We all have goals – some big, some small, some safe, and some bold.
We wish to become a painter, to move to a new house, to write a book, to eat healthily, to exercise more, to become less anxious, and to run a marathon.
The list is endless, if ill-defined. And yet, how much do we really want each one?
If something is vital to us, we need to make plans.
So, how do we do this?
Goal setting is widely accepted as the most effective way of focusing our attention on the right activities, energizing us, and increasing our commitment (Sheard, 2013).
And yet, unless the goal is well-formulated, the strategy appropriate, and the actions directed, it will lack purpose, relevance, direction, and accountability (Ogbeiwi, 2017).
Thankfully this is an area that has received considerable scientific attention.
Goals are most effective when we use well-formulated frameworks that provide a logical, reliable platform to plan and monitor its completion.
Use the techniques and tools that follow to inspire you and find out what you want to achieve, why, and how you are going to do it.
This article contains:
- 3 Ways to Set Achievable Goals
- Our 5 Favorite Goal-Setting Worksheets
- What Are SMART Goals: A Template
- Goal-Setting Tools for Therapy and Coaching
- 2 Templates for CBT and DBT
- Worksheets for Teachers and Students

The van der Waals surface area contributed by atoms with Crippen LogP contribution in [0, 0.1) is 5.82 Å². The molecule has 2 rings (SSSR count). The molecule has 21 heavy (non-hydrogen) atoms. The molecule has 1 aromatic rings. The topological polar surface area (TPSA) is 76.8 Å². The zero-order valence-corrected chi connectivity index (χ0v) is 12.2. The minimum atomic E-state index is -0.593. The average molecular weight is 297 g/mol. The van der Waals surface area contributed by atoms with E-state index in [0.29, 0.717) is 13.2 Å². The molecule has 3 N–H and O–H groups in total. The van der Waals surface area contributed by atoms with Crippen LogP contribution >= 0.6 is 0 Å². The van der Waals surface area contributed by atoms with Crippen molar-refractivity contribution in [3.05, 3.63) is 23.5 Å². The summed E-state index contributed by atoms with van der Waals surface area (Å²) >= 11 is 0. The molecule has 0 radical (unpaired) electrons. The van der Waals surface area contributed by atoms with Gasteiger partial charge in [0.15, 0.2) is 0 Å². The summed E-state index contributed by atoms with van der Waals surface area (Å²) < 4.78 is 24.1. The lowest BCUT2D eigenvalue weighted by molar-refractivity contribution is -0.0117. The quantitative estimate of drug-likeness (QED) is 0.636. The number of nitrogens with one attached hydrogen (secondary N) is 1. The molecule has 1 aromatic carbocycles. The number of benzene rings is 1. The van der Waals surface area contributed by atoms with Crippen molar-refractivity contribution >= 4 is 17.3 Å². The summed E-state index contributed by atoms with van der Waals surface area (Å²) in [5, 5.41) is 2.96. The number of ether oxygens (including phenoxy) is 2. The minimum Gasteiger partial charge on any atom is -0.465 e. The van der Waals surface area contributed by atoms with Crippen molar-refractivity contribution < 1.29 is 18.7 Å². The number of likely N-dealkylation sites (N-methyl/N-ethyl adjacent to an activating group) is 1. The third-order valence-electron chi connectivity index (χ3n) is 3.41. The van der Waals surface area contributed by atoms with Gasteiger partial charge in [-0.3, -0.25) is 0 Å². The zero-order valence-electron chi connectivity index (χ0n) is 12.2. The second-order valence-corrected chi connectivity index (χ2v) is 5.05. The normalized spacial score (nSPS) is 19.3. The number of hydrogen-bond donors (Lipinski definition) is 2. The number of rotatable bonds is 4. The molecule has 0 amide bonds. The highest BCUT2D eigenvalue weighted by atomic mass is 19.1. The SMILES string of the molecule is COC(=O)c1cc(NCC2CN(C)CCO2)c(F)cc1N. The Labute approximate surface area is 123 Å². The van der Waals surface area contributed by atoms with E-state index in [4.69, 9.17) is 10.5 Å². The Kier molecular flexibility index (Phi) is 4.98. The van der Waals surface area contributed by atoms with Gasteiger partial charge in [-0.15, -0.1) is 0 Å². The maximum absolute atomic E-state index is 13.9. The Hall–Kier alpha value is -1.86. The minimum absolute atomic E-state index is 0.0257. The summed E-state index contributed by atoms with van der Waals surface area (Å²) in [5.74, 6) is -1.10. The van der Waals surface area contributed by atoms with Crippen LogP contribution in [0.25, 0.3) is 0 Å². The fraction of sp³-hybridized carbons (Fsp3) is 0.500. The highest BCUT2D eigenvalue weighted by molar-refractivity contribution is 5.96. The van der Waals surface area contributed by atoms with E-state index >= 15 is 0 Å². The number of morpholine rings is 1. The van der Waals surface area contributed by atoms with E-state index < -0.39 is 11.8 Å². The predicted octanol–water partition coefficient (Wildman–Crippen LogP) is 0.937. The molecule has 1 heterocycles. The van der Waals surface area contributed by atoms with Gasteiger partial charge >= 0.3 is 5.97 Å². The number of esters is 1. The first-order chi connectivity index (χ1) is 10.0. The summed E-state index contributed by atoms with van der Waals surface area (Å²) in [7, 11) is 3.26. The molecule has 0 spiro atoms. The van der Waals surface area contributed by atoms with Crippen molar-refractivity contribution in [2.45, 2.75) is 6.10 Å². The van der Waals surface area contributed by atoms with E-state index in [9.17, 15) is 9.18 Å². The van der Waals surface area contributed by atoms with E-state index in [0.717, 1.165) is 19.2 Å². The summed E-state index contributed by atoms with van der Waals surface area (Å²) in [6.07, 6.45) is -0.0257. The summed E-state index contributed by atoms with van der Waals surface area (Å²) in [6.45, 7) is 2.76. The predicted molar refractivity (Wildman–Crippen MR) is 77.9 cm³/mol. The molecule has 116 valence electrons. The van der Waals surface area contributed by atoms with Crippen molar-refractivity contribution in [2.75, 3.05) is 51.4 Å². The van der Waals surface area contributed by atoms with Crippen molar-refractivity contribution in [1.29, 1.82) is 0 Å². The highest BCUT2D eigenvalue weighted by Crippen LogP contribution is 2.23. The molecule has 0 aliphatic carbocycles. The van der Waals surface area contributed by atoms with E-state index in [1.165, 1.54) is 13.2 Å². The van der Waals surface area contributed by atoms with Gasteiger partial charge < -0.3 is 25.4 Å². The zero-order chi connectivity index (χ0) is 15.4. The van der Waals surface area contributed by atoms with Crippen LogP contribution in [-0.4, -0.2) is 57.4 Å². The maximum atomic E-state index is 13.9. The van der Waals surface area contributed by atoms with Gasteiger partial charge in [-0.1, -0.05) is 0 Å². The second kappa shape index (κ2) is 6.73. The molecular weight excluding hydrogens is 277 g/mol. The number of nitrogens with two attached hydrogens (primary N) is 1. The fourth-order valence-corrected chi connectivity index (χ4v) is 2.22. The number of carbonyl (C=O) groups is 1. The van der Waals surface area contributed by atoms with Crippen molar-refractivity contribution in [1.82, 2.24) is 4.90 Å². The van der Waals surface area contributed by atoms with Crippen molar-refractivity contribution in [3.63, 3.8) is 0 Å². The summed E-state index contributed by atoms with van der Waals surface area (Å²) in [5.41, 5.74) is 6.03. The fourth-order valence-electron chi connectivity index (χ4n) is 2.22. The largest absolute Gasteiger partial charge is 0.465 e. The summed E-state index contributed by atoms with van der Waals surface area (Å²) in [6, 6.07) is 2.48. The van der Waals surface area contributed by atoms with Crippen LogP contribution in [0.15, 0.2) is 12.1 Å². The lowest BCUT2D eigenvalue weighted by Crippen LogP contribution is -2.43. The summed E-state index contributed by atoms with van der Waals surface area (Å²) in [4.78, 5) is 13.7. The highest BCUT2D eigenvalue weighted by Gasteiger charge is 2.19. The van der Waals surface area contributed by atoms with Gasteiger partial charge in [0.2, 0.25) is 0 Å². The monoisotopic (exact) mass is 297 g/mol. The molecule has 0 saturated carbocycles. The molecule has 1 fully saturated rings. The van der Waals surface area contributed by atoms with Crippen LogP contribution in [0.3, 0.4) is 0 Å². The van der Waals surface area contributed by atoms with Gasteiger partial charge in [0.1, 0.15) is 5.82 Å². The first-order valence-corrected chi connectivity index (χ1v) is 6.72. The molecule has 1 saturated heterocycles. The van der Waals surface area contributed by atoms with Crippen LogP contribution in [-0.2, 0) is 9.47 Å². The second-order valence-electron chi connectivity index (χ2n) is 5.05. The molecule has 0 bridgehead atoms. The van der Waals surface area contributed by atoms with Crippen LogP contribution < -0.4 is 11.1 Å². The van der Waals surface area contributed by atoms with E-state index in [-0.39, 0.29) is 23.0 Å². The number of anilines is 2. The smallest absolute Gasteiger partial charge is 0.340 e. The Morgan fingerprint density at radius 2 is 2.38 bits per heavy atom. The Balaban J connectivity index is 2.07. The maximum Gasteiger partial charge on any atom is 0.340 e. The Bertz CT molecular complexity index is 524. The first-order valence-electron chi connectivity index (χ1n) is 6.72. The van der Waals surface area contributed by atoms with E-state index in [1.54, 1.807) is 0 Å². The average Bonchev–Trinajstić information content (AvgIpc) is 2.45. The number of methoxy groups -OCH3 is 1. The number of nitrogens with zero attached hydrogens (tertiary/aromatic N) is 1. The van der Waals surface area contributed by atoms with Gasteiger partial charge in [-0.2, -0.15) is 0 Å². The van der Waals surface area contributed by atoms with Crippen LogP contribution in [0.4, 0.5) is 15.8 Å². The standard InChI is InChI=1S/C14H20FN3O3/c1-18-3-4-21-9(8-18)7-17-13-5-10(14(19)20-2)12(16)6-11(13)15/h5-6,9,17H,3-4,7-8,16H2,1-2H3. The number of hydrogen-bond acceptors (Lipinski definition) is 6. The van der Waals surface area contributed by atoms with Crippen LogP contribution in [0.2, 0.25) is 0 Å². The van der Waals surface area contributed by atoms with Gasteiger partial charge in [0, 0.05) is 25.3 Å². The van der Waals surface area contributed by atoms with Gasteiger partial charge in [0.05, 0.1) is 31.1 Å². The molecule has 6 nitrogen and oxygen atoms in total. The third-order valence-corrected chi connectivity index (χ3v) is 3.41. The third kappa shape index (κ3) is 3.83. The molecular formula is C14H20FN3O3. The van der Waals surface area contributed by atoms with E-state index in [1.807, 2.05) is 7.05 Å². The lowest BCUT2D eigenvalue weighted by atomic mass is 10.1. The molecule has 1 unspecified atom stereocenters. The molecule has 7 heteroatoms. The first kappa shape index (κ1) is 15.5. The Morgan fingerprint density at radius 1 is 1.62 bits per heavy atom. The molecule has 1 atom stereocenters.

- Goal Planning with Children
- 2 Templates for Businesses and Employees
- Worksheets for Achieving Life Goals
- A Look at Daily and Weekly Goal Planners
- A Take-Home Message
3 Ways to Set Achievable Goals
There are many types of goals. But ultimately, all goals boil down to one thing.
We need to move from one state to another: from where we are now to where we want to be.
Firstly, what sort of goal do you want to achieve?
- Outcome goal – I want to be the best at X in the world.
- Performance goal — I want to better at X.
- Process goal — I want to train or practice at doing X.
- Delivery-focused goal — I want to deliver a change, such as a business, technology, or construction project.
The type of goal will influence your approach.
Goals should be meaningful. They should challenge us, change us, and sometimes lie in the Discomfort Zone.
In Your Best Year Ever, Michael Hyatt outlines four steps (modified below) for defining goals that stretch us and help us overcome our in-built resistance:
- Acknowledge the value of moving outside the comfort zone.
Accept that comfort may not lead to growth.
Recognize and acknowledge that there is value in discomfort.
- Lean in
Take the opportunity to challenge yourself.
This may require a change in mindset.
- Recognize your fear
Own the negative emotions that arise.
Decide if the rewards outweigh the fear.
- Don’t overthink it
Avoid ‘paralysis by analysis.’
Sometimes you take the next step even when the end goal remains unclear.
Humans have a set of innate psychological needs: one of which is to add meaning to life (Ryan & Deci, 2018).
Does this goal align with your overall life goals?
Use the steps below—similar to the Best Possible Resilient Self technique— to focus on becoming more aware of the most meaningful things in your life (modified from Ivtzan, Chan, Gardner, & Prashar, 2011, & Ivtzan, 2016):
- Sit comfortably, relax
- Become aware of your breathing
- Inhale deeply and slowly
- Concentrate on each breath; observe it
- Visualize yourself in the future, living a full and meaningful life